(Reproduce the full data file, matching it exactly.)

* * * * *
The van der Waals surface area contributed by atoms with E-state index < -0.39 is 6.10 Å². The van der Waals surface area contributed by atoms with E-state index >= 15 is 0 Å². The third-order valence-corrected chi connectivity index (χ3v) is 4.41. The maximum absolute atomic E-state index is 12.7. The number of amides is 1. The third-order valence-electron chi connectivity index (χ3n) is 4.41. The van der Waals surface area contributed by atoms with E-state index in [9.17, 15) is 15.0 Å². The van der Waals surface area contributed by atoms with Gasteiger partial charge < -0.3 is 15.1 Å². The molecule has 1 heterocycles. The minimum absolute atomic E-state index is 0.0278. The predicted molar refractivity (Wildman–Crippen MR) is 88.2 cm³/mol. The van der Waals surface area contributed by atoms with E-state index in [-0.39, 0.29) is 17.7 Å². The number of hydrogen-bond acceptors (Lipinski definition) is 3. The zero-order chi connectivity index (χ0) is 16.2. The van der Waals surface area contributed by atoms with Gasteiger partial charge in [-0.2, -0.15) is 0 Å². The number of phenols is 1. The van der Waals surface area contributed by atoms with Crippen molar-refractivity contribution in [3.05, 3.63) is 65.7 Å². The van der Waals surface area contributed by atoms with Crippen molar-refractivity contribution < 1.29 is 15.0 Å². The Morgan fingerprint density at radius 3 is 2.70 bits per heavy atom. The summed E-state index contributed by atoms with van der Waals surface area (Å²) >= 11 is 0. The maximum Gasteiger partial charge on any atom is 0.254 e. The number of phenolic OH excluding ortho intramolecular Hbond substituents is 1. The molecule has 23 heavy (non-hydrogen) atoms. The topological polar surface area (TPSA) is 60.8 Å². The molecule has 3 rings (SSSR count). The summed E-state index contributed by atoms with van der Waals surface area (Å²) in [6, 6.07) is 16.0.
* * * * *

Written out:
The van der Waals surface area contributed by atoms with E-state index < -0.39 is 6.10 Å². The van der Waals surface area contributed by atoms with E-state index >= 15 is 0 Å². The third-order valence-corrected chi connectivity index (χ3v) is 4.41. The maximum absolute atomic E-state index is 12.7. The number of amides is 1. The third-order valence-electron chi connectivity index (χ3n) is 4.41. The van der Waals surface area contributed by atoms with E-state index in [9.17, 15) is 15.0 Å². The van der Waals surface area contributed by atoms with Gasteiger partial charge < -0.3 is 15.1 Å². The molecule has 1 heterocycles. The minimum absolute atomic E-state index is 0.0278. The predicted molar refractivity (Wildman–Crippen MR) is 88.2 cm³/mol. The van der Waals surface area contributed by atoms with E-state index in [-0.39, 0.29) is 17.7 Å². The number of hydrogen-bond acceptors (Lipinski definition) is 3. The zero-order chi connectivity index (χ0) is 16.2. The van der Waals surface area contributed by atoms with Gasteiger partial charge in [-0.2, -0.15) is 0 Å². The number of phenols is 1. The van der Waals surface area contributed by atoms with Crippen molar-refractivity contribution in [3.05, 3.63) is 65.7 Å². The van der Waals surface area contributed by atoms with Crippen molar-refractivity contribution < 1.29 is 15.0 Å². The Morgan fingerprint density at radius 3 is 2.70 bits per heavy atom. The summed E-state index contributed by atoms with van der Waals surface area (Å²) >= 11 is 0. The maximum Gasteiger partial charge on any atom is 0.254 e. The number of phenolic OH excluding ortho intramolecular Hbond substituents is 1. The molecule has 23 heavy (non-hydrogen) atoms. The topological polar surface area (TPSA) is 60.8 Å². The molecule has 3 rings (SSSR count). The summed E-state index contributed by atoms with van der Waals surface area (Å²) in [6, 6.07) is 16.0.